Intravenous literature: Rahimi, M., Makarem, J. and Rooyan, P. (2012) Effects of a flash of light in different colors on venous cannulation pain: a randomized, controlled trial. Journal of clinical anesthesia. Dec 19. [Epub ahead of print].
STUDY OBJECTIVE: To determine the effects of a flash of light in different colors on the frequency and severity of pain during venous cannulation.
DESIGN: Double-blinded, randomized controlled study.
SETTING: Operating room of a university hospital.
PATIENTS: 120 adult, ASA physical status 1 and 2 patients undergoing elective surgery, INTERVENTIONS: Patients were allocated to 4 groups. Patients’ faces were photographed with a camera without first receiving a flash of light (control group), with a flash of white light (white group), a flash of blue light (blue group), or a flash of red light (red group). With a 20-gauge cannula, a vein on the dorsum of the nondominant hand was cannulated immediately after a flash of light.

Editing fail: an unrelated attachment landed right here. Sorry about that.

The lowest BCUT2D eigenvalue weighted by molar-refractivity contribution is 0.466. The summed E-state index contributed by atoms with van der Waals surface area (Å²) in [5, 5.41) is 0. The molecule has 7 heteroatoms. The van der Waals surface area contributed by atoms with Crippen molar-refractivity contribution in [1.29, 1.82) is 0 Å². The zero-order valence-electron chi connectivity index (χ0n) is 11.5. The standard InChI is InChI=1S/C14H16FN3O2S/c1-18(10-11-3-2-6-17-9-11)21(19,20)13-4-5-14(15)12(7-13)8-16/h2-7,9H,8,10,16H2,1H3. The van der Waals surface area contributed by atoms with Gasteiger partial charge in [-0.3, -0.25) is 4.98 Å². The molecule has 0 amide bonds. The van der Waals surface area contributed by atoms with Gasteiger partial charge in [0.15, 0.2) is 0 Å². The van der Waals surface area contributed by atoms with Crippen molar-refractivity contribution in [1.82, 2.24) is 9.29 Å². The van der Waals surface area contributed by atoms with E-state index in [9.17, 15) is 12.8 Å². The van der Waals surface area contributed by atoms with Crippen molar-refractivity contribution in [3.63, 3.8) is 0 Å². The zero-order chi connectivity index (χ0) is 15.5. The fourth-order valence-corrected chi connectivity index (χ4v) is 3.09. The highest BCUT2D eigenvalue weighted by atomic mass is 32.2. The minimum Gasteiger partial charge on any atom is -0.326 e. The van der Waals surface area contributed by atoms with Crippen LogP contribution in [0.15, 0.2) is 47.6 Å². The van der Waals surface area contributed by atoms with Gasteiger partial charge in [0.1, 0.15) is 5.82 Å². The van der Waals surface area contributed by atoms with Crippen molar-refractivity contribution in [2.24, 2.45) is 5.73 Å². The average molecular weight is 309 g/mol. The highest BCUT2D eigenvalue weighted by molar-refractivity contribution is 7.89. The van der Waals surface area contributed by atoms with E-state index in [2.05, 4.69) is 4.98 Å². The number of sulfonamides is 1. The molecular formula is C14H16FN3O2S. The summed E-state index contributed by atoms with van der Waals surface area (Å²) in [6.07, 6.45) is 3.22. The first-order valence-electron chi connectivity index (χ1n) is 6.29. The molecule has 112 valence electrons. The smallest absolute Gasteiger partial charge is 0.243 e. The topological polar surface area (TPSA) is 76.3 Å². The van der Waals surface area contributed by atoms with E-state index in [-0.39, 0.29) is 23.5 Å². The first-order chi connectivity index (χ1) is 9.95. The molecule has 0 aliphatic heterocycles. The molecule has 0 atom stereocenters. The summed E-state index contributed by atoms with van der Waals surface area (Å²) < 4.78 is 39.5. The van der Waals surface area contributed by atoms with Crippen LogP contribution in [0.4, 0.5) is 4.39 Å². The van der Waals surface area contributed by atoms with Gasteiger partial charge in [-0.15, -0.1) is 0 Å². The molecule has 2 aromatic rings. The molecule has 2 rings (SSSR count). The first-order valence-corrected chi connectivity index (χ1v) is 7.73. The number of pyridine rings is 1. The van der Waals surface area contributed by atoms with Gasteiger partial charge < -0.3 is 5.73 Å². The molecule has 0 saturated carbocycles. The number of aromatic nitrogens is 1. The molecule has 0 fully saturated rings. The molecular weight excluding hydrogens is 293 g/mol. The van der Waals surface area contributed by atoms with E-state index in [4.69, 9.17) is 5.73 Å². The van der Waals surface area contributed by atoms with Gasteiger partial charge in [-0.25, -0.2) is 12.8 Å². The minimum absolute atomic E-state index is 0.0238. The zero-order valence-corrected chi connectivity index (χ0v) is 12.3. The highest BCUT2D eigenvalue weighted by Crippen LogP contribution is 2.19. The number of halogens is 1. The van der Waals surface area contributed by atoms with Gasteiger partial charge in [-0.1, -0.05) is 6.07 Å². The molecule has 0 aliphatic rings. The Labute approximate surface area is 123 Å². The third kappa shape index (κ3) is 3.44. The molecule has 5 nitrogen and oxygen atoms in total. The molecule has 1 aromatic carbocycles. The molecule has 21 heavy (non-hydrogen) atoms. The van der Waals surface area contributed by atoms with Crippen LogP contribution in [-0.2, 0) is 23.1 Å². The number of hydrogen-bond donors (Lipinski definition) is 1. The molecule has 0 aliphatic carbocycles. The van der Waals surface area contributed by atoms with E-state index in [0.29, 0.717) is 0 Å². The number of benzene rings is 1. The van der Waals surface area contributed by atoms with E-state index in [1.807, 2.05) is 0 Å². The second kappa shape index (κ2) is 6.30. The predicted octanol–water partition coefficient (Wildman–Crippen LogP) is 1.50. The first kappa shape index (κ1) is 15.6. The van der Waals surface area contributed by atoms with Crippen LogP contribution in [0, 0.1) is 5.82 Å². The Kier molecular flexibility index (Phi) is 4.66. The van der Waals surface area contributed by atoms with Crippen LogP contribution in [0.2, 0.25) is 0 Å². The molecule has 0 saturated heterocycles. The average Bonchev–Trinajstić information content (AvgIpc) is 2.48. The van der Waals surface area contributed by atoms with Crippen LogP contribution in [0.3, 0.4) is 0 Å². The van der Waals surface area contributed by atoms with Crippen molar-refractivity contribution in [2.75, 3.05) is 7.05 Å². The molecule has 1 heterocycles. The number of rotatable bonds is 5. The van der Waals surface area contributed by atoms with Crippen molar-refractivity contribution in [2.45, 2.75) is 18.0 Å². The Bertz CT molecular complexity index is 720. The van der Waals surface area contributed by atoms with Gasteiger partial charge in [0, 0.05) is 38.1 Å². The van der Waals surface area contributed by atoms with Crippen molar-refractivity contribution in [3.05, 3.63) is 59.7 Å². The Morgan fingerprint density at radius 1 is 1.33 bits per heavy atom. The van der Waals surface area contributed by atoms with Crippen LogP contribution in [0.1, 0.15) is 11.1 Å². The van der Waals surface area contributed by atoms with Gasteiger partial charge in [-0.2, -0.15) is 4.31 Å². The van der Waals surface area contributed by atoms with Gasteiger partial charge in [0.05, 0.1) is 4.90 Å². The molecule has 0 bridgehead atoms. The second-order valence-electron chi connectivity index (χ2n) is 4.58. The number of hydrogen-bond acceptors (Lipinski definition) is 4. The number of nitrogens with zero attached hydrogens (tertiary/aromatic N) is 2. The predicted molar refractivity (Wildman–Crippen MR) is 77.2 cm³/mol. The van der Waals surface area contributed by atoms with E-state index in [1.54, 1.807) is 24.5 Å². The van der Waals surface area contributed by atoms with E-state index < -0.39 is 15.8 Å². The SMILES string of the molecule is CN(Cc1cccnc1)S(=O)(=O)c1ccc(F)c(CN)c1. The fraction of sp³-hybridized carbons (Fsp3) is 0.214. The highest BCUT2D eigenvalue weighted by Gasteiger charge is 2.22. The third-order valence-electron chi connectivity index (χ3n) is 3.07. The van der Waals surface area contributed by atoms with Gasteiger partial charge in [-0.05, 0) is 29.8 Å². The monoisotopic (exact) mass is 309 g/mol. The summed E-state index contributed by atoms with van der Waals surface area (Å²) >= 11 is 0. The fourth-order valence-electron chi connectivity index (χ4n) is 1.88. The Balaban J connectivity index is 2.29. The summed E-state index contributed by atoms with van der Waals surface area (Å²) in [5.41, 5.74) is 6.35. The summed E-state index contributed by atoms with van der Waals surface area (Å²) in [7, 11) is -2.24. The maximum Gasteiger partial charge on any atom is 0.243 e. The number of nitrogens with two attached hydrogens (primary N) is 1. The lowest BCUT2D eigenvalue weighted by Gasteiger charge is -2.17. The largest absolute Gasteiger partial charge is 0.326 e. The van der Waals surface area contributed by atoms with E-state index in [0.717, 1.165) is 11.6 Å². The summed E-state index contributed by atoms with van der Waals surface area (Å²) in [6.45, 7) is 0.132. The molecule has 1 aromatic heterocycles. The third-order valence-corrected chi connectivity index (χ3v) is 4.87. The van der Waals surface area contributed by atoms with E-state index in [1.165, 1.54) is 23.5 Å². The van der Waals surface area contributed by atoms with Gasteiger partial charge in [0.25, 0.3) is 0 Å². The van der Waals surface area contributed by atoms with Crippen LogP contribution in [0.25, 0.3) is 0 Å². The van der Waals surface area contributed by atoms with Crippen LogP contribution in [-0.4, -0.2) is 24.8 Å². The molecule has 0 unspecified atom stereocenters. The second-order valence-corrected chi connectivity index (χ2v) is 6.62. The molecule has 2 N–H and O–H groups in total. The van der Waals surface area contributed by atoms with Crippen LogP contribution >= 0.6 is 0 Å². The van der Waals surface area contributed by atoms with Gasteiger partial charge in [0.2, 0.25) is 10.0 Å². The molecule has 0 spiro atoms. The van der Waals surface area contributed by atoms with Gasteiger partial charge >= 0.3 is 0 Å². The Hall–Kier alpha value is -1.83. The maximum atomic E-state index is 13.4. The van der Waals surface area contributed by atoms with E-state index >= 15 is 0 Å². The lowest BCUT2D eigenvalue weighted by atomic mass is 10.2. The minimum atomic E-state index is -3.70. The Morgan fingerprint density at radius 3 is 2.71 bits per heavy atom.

MEASUREMENTS: Severity of pain was measured by Visual Analog Scale (VAS), Verbal Rating Scale (VRS), and FACES Pain Scale (FPS), and frequencies were compared.
MAIN RESULTS: The blue group had the lowest pain scores as measured by VAS, followed by the red group, then the white group, all lower than the control group (0.9 ± 0.61, 1.37 ± 0.67, 2.4 ± 1.13, and 4.63 ± 1.5, respectively; P < 0.01). The same pattern emerged regarding frequency of pain (13.3%, 40%, 80% and 100%, respectively; P < 0.01). As for severity of pain measured by VRS and FPS, all intergroup comparisons were significant except for the red and blue groups.
CONCLUSIONS: Application of a blue light flash before venous cannulation decreased the frequency and severity of pain associated with venipuncture. This method is an effective, easy to perform, and inexpensive way to reduce pain during venous cannulation.